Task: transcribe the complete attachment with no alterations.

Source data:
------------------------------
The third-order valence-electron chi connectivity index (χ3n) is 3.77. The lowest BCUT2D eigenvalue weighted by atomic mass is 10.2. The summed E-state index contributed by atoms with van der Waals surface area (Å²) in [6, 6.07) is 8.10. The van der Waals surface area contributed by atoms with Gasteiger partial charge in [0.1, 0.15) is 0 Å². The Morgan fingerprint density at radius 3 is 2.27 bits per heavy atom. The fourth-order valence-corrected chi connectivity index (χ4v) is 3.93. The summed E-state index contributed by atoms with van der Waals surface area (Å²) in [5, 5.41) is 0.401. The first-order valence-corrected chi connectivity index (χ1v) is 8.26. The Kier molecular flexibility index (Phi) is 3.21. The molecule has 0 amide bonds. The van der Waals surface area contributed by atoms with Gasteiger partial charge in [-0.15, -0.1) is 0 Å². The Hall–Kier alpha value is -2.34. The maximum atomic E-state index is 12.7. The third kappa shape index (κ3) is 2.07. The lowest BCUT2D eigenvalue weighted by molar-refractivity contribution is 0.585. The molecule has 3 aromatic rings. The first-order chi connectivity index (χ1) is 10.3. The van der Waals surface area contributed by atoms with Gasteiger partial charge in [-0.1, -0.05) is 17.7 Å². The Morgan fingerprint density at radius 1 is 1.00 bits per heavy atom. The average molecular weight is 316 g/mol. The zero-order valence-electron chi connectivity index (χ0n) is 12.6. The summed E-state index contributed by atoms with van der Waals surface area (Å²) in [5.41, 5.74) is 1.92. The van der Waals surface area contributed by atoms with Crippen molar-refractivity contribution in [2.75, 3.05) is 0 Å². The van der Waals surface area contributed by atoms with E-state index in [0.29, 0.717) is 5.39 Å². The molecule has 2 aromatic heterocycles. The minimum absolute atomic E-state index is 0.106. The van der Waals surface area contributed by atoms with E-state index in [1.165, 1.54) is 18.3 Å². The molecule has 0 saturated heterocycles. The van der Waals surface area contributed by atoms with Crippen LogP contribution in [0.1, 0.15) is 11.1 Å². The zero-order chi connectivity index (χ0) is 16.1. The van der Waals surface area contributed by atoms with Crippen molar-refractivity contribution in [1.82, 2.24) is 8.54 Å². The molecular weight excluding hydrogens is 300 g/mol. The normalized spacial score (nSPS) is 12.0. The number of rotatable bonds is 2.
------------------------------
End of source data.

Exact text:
The third-order valence-electron chi connectivity index (χ3n) is 3.77. The lowest BCUT2D eigenvalue weighted by atomic mass is 10.2. The summed E-state index contributed by atoms with van der Waals surface area (Å²) in [6, 6.07) is 8.10. The van der Waals surface area contributed by atoms with Gasteiger partial charge in [0.1, 0.15) is 0 Å². The Morgan fingerprint density at radius 3 is 2.27 bits per heavy atom. The fourth-order valence-corrected chi connectivity index (χ4v) is 3.93. The summed E-state index contributed by atoms with van der Waals surface area (Å²) in [5, 5.41) is 0.401. The first-order valence-corrected chi connectivity index (χ1v) is 8.26. The Kier molecular flexibility index (Phi) is 3.21. The molecule has 0 amide bonds. The van der Waals surface area contributed by atoms with Gasteiger partial charge in [-0.15, -0.1) is 0 Å². The Hall–Kier alpha value is -2.34. The maximum atomic E-state index is 12.7. The third kappa shape index (κ3) is 2.07. The lowest BCUT2D eigenvalue weighted by molar-refractivity contribution is 0.585. The molecule has 3 aromatic rings. The first-order chi connectivity index (χ1) is 10.3. The van der Waals surface area contributed by atoms with Gasteiger partial charge in [-0.1, -0.05) is 17.7 Å². The Morgan fingerprint density at radius 1 is 1.00 bits per heavy atom. The average molecular weight is 316 g/mol. The zero-order valence-electron chi connectivity index (χ0n) is 12.6. The summed E-state index contributed by atoms with van der Waals surface area (Å²) in [5.41, 5.74) is 1.92. The van der Waals surface area contributed by atoms with Crippen molar-refractivity contribution in [2.75, 3.05) is 0 Å². The van der Waals surface area contributed by atoms with E-state index in [0.29, 0.717) is 5.39 Å². The molecule has 2 aromatic heterocycles. The minimum absolute atomic E-state index is 0.106. The van der Waals surface area contributed by atoms with E-state index in [1.165, 1.54) is 18.3 Å². The molecule has 0 saturated heterocycles. The van der Waals surface area contributed by atoms with Crippen LogP contribution in [0.1, 0.15) is 11.1 Å². The zero-order chi connectivity index (χ0) is 16.1. The van der Waals surface area contributed by atoms with Crippen molar-refractivity contribution in [1.82, 2.24) is 8.54 Å². The molecular weight excluding hydrogens is 300 g/mol. The normalized spacial score (nSPS) is 12.0. The number of rotatable bonds is 2.